WannaSmile Ransomware Description
The WannaSmile Ransomware is a new version of the zCrypt Ransomware, a Trojan family that hides its file-locking attacks behind a fake Windows error. Similarly to most file-locking Trojans, the WannaSmile Ransomware also creates symptoms corresponding to demands for payment to unlock your media, which it does by ransoming the decryption software for Bitcoins. Besides advocating the protection provided by backing your files up to safe locations, malware experts only can encourage removing the WannaSmile Ransomware as quickly as possible with an appropriate anti-malware product.
The Smile that Will Cost You a Fortune
The relatively non-publicized zCrypt Ransomware, a Trojan identified from its attacks against Russian businesses previously, appears to be branching out into a new version. This secondary build is one that malware experts can confirm as creating messages implying attempted attacks against Iranians, although many of its components also include English content. Ultimately, regardless of the region under attack, the new the WannaSmile Ransomware's goals still are to block the files of its victims before forcing payments of Bitcoins from them.
Although malware researchers can't yet corroborate whether or not the WannaSmile Ransomware still uses zCrypt Ransomware's original tactic of hiding its payload behind fake CD-DVD drive errors, the Trojan does include the same style of file-locking attack. This feature encrypts different files on the infected PC using an AES algorithm and, then, obfuscates the process behind a second, RSA-based cipher. The WannaSmile Ransomware's threat actors are providing the new '.WSmile' extension to any affected content (for instance: 'document.doc.WSmile') instead of the family's original one.
Most of the WannaSmile Ransomware's files use English names, but the ransoming message it drops after blocking the user's media is in Iranian Persian. The most unusual detail of this note is its demand for an incredibly high payment of twenty Bitcoins for the file-unlocking solution, with an additional increase of one Bitcoin per day past a five-day time limit. This number makes the WannaSmile Ransomware one of the most costly of file-locking threats of all time, with accompanying implications that the threat actors are targeting multinational corporations or spent no time researching their cryptocurrency valuations.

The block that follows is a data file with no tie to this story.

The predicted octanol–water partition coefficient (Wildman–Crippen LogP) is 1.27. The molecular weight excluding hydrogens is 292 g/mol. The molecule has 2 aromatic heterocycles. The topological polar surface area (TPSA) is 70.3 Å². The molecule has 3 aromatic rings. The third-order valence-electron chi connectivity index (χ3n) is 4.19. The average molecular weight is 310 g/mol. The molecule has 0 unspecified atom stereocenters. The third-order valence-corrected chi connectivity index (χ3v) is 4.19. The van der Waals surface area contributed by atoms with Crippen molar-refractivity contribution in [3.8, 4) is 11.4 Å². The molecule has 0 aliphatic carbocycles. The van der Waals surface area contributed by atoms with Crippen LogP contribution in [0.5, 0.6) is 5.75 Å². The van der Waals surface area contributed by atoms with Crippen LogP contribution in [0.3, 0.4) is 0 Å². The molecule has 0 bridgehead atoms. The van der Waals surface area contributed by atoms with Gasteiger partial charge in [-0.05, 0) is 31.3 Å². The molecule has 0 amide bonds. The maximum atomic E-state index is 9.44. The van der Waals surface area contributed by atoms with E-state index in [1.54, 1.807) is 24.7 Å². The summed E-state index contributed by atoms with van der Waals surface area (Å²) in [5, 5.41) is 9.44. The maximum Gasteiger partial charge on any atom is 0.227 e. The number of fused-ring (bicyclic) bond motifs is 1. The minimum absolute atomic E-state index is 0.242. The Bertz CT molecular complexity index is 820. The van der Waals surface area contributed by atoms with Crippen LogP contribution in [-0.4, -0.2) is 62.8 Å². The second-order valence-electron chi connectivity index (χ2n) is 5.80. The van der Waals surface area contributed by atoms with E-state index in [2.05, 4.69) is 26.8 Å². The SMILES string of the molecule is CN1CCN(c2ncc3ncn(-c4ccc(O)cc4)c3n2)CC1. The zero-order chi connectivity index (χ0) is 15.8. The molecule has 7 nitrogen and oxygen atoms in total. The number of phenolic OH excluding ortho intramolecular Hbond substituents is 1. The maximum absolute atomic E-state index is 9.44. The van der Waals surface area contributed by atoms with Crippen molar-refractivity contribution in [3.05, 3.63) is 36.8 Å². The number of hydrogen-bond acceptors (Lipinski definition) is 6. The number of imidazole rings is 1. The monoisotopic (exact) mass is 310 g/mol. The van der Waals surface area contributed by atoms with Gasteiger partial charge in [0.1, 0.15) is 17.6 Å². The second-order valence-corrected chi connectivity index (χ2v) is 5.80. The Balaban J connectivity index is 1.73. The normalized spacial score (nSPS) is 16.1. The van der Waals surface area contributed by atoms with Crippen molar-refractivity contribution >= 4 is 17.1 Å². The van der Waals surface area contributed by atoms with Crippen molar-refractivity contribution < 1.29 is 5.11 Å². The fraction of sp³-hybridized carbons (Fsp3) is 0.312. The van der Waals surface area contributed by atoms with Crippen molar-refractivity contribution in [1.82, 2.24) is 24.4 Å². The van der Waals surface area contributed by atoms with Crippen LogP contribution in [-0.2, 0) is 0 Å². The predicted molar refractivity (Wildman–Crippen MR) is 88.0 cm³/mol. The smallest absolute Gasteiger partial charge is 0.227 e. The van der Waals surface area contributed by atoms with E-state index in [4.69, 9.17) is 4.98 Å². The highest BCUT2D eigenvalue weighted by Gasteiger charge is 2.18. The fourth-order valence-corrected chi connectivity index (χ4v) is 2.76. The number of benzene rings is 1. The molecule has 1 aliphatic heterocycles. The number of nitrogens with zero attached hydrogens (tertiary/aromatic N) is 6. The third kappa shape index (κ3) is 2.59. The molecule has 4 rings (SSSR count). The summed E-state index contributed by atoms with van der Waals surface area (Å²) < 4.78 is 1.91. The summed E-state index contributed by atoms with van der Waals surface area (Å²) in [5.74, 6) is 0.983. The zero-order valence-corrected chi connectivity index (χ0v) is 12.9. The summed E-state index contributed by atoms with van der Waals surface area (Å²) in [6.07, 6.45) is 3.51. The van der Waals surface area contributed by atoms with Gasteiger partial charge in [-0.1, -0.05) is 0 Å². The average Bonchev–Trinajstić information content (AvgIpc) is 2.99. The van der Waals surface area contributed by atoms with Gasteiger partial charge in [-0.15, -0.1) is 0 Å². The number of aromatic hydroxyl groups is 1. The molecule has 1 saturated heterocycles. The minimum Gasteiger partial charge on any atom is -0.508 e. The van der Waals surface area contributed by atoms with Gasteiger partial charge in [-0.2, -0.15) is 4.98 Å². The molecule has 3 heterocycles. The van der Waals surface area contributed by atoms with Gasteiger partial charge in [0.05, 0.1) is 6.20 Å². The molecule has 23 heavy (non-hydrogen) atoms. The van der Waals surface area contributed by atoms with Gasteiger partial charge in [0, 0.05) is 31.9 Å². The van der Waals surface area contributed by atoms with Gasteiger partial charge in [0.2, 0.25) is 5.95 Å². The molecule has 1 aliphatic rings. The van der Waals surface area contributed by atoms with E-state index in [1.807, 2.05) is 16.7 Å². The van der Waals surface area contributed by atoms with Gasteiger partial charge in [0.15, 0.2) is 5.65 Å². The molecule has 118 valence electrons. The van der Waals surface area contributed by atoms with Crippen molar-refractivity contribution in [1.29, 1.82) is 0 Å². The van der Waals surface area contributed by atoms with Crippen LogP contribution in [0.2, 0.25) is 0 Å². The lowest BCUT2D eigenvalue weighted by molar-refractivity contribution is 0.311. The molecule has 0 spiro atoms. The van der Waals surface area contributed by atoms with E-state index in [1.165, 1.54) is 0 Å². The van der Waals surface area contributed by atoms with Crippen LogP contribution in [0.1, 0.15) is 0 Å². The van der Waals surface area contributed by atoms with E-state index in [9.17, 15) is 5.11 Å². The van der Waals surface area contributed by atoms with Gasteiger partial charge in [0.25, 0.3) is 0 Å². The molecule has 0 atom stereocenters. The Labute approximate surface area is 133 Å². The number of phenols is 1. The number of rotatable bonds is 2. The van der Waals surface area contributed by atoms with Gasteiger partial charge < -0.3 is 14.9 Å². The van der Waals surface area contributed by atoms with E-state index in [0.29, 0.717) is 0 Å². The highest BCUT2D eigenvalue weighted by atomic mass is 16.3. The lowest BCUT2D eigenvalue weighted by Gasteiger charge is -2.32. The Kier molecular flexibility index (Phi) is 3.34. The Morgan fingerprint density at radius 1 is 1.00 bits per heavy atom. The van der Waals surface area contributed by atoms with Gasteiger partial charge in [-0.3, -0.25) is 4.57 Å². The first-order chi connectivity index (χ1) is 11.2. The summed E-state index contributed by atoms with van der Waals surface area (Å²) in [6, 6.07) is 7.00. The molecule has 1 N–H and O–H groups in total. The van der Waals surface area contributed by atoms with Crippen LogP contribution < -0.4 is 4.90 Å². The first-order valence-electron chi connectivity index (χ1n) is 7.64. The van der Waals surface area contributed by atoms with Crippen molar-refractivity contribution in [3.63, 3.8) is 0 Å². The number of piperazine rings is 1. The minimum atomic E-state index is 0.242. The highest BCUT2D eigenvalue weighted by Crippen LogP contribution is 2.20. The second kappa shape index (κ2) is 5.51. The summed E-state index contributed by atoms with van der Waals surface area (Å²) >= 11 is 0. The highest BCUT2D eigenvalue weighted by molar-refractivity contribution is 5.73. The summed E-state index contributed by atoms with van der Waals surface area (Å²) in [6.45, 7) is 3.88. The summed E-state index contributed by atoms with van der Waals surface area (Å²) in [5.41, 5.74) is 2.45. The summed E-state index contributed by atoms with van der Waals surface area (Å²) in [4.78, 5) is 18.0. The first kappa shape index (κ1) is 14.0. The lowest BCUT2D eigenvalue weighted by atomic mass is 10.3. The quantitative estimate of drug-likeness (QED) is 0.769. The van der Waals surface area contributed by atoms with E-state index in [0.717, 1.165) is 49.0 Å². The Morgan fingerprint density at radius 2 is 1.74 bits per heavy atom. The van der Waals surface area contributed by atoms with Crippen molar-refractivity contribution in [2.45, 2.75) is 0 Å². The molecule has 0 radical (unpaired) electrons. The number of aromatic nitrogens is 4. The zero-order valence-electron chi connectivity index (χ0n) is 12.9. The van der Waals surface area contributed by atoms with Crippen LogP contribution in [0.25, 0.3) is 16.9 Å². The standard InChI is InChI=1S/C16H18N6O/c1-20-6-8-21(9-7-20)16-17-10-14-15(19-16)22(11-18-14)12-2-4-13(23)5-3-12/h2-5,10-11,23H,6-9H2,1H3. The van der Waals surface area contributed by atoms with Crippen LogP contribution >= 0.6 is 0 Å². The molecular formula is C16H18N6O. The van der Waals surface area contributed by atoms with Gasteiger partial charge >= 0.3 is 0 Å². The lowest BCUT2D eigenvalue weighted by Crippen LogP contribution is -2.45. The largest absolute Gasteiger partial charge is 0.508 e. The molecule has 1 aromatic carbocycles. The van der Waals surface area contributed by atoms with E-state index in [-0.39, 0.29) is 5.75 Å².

Taking the Smile Off an Iranian Trojan
The zCrypt Ransomware family comes with some default features that could assist with the ransom-tracking process and a possible decryption routine, but paying a cybercrook's fee for file-unlocking services always is risky. The hundreds of thousands of dollars in Bitcoins that the WannaSmile Ransomware requests may not come with a matching decryption response from the threat actor, and malware experts, additionally, discourage rewarding cybercrooks for breaking the law. Backing up your media to a protected device always is the best protection against a file-locking threat of any type.
File-locking Trojans may come attached to spam e-mail campaigns, but the lesser-used infection vectors range from Web-browsing exploit kits to inaccurately named torrents. Some cybercrooks also prefer to attack specific companies or government networks by manual methods, which requires prevention through responsible password management by the users. Three out of four AV brands are identifying this threat appropriately, and deleting the WannaSmile Ransomware with a competent anti-malware program is highly advisable for minimizing any damage to your files.
This branch may or may not be the last that malware analysts see of the WannaSmile Ransomware and the rest of zCrypt Ransomware's family. Whether its line ends here or continues to sprout derivatives, it exemplifies how national boundaries can't protect any PC user from efforts to turn their files into bargaining chips.
Use SpyHunter to Detect and Remove PC Threats
If you are concerned that malware or PC threats similar to WannaSmile Ransomware may have infected your computer, we recommend you start an in-depth system scan with SpyHunter. SpyHunter is an advanced malware protection and remediation application that offers subscribers a comprehensive method for protecting PCs from malware, in addition to providing one-on-one technical support service.
Why can't I open any program including SpyHunter? You may have a malware file running in memory that kills any programs that you try to launch on your PC. Tip: Download SpyHunter from a clean computer, copy it to a USB thumb drive, DVD or CD, then install it on the infected PC and run SpyHunter's malware scanner.